The International Slavery Museum highlights the international importance of slavery, both in a historic and contemporary context. Working in partnership with other museums with a focus on freedom and enslavement, the museum provides opportunities for greater awareness and understanding of the legacy of slavery today.
It is located in Liverpool's Albert Dock, at the centre of a World Heritage site and only yards away from the dry docks where 18th century slave trading ships were repaired and fitted out.
It is the only museum of its kind looking at both, historical and contempory slavery.

The exhibit’s moves through life before slavery exploring the people of West Africa, their rich history and diverse culture pre European enslavement. Visitors experience Igbo family life replicated through their living quarters family and group gatherings. Walk through an audio visual display that captures the horrors, cruelties and inhuman conditions endured in the Trans Atlantic voyage. The treatment of people stripped of their identities and the inhuman treatment of ships crews.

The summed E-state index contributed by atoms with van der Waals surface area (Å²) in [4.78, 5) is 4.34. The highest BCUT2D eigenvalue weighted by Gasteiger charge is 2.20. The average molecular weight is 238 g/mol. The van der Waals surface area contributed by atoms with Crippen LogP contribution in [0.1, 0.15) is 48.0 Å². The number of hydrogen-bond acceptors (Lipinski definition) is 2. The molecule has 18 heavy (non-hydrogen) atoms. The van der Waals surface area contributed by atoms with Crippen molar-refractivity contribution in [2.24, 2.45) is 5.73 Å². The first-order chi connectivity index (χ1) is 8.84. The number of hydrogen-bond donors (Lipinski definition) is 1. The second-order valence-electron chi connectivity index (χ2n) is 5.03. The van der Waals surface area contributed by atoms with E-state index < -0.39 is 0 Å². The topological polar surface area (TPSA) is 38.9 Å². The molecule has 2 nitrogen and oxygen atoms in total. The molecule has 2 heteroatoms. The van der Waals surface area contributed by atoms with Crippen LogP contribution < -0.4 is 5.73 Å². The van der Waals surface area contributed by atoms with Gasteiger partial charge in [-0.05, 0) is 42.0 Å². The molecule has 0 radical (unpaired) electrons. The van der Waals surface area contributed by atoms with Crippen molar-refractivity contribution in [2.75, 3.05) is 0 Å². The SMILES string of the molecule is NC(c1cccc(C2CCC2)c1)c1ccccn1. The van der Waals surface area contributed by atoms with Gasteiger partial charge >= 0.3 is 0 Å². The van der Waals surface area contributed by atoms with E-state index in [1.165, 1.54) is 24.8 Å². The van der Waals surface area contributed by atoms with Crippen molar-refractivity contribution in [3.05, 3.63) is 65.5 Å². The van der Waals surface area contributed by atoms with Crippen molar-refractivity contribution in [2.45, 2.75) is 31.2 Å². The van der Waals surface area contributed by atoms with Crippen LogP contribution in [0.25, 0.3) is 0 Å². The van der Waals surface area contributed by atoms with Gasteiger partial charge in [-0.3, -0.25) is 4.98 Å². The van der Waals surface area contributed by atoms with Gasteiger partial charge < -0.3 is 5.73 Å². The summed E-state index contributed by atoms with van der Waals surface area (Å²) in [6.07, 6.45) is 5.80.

The final section reminds visitors of the racism and discrimination faced by the black population following the abolition of the slave trade. See how the spirit and determination of those of African decent have influenced the cultures in America and Europe today.

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A brigantine is a two-masted sailing vessel with a fully square-rigged foremast, and at least two sails on the main mast, noun: a two-masted sailing ship, rigged square on the fore-and -aft on the main mast.

Word Origin for brigantine
“small two masted ship,” 1520s, from Middle French brigandin (15,) from Italian brigantine, perhaps “skirmishing vessel, pirate ship,” from brigante “skirmisher, pirate, brigand” from “fight”
The International Slavery Museum
The Brigantine Zebu
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